WASHINGTON, Feb. 13 — Leaders from some of the 90 city councils that have adopted resolutions opposing military action against Iraq warned today that the costs of war would devastate already crippled municipal budgets and deprive citizens of crucial services.
Carrying blue-and-white placards with the outline of a dove, representatives cities including Chicago, Seattle, Baltimore and Santa Fe, N.M., met here to urge President Bush to heed citizens' concerns about war, and to call on Congress to oppose any pre-emptive military strikes.
"The war will be financed by deficit spending and drastic cuts in domestic spending," said Joe Moore, a Chicago councilman.
"In either case," Mr. Moore said, "my neighborhood and neighborhoods throughout the nation will suffer the consequences of a sagging economy and even more cuts in federally funded projects and programs."
Chicago's resolution, adopted on Jan. 16, passed by a 46-to-1 vote. "Chicago is not San Francisco or Berkeley or Madison, Wisconsin, which are well known as liberal," Mr. Moore said. "That Chicago would join in underscores the depth and breadth of the opposition across the country."
The antiwar effort, called Cities for Peace, is being organized by the Institute for Policy Studies, a political action group in Washington. The project director, Karen Dolan, said, "Over 100 additional city council campaigns are under way throughout the nation, and we learn of more every single day."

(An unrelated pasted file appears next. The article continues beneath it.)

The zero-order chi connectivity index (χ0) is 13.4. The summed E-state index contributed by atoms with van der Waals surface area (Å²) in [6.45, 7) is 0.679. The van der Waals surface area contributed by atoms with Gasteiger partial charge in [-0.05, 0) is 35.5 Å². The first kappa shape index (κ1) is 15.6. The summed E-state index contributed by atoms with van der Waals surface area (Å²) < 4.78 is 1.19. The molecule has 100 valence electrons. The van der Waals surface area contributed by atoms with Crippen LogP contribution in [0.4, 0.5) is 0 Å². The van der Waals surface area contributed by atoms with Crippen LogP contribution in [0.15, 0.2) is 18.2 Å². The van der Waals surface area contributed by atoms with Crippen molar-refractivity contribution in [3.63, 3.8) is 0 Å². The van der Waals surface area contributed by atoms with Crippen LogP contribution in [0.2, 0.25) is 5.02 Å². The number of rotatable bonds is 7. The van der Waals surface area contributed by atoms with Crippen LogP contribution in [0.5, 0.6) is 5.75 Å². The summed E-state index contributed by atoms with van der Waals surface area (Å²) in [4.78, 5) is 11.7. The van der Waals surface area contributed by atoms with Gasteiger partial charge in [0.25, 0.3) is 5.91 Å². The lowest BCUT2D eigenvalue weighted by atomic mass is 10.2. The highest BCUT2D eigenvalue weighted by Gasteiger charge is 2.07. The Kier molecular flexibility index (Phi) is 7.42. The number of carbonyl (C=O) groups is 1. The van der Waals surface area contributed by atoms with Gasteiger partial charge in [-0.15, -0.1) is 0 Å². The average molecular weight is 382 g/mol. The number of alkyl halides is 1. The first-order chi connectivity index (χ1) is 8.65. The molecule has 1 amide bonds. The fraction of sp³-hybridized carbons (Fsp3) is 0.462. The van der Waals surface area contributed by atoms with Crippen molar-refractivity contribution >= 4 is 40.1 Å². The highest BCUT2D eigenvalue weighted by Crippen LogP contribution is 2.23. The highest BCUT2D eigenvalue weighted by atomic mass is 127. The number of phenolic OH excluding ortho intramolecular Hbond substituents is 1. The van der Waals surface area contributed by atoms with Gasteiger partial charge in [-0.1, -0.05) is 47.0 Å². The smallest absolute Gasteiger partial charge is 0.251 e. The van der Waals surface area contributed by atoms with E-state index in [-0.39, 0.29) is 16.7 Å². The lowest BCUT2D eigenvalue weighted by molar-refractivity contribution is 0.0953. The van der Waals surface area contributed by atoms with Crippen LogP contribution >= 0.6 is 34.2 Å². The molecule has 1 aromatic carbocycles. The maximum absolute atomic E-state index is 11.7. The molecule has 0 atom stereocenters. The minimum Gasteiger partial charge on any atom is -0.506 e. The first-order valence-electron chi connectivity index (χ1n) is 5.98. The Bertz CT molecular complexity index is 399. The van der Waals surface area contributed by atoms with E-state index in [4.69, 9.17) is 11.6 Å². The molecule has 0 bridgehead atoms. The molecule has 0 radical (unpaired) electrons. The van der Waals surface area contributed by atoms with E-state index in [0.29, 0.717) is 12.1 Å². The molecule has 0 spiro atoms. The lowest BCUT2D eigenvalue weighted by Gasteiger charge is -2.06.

Most of the campaigners came here today from states that President Bush did not carry in 2000.
"This is a movement," said Representative John Conyers Jr., Democrat of Michigan, who spoke to the group. "These are not fringe groups or leftovers from Vietnam. This is cutting through the heartland of America."
Mr. Conyers told the group he would file a lawsuit in Federal District Court in Boston to block President Bush from starting an invasion of Iraq. Mr. Conyers, joined by five other members of Congress and a group of American soldiers and their parents, maintain in the suit, which was filed this afternoon, that the Constitution gives only Congress the power to declare war.
"Get it?" Mr. Conyers said to the campaigners. "Only Congress."
A decade ago, members of the House and Senate filed a lawsuit against President Bush's father to avert the Persian Gulf war, but they were rebuffed by a federal judge.
The municipal peace advocates said the council resolutions reflected nationwide antiwar sentiment.
"It's a neighborhood-based resistance," said Nick Licata of Seattle. "We have 1,000 people with antiwar signs on the street, and 50 different community groups organized against war."
A councilman from Ohio, Jay Westbrook, said, "We're patriotic in Cleveland," as he huddled with the windblown group that gathered at the White House gate to deliver a packet of resolutions to President Bush. "But we see cities being put at greater risk, with less money, and there's an underlying sense that it's for the sake of controlling oil in the Middle East."
Some cities have rejected antiwar resolutions on the grounds that local councils should not be making foreign policy. Organizers said antiwar efforts had failed in Portland, Ore.; Minneapolis; and Los Alamos, N.M.
But Mr. Moore of Chicago said, "Few decisions will have a more profound effect on the quality of life in our cities than the decision to go to war."
Copyright 2003 The New York Times Company